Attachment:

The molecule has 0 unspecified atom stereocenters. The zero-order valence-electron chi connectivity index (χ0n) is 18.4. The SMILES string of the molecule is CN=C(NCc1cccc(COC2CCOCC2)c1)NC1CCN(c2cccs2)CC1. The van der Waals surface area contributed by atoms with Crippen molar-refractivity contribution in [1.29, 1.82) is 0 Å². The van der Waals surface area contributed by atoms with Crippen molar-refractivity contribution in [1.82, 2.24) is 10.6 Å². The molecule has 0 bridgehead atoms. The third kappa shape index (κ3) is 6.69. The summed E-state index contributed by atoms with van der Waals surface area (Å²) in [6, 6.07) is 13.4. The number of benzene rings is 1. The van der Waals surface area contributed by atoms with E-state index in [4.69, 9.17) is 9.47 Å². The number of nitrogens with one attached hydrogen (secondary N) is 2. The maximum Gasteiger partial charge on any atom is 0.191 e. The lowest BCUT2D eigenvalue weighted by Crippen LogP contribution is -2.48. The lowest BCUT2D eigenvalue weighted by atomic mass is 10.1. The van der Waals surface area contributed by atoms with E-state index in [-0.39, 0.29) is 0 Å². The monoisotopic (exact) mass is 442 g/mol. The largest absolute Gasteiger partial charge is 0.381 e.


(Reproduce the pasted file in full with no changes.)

The molecule has 0 unspecified atom stereocenters. The zero-order valence-electron chi connectivity index (χ0n) is 18.4. The SMILES string of the molecule is CN=C(NCc1cccc(COC2CCOCC2)c1)NC1CCN(c2cccs2)CC1. The van der Waals surface area contributed by atoms with Crippen molar-refractivity contribution in [1.29, 1.82) is 0 Å². The van der Waals surface area contributed by atoms with Crippen molar-refractivity contribution in [1.82, 2.24) is 10.6 Å². The molecule has 0 bridgehead atoms. The third kappa shape index (κ3) is 6.69. The summed E-state index contributed by atoms with van der Waals surface area (Å²) in [6, 6.07) is 13.4. The number of benzene rings is 1. The van der Waals surface area contributed by atoms with E-state index in [4.69, 9.17) is 9.47 Å². The number of nitrogens with one attached hydrogen (secondary N) is 2. The maximum Gasteiger partial charge on any atom is 0.191 e. The lowest BCUT2D eigenvalue weighted by Crippen LogP contribution is -2.48. The lowest BCUT2D eigenvalue weighted by atomic mass is 10.1. The van der Waals surface area contributed by atoms with E-state index in [-0.39, 0.29) is 0 Å². The monoisotopic (exact) mass is 442 g/mol. The largest absolute Gasteiger partial charge is 0.381 e.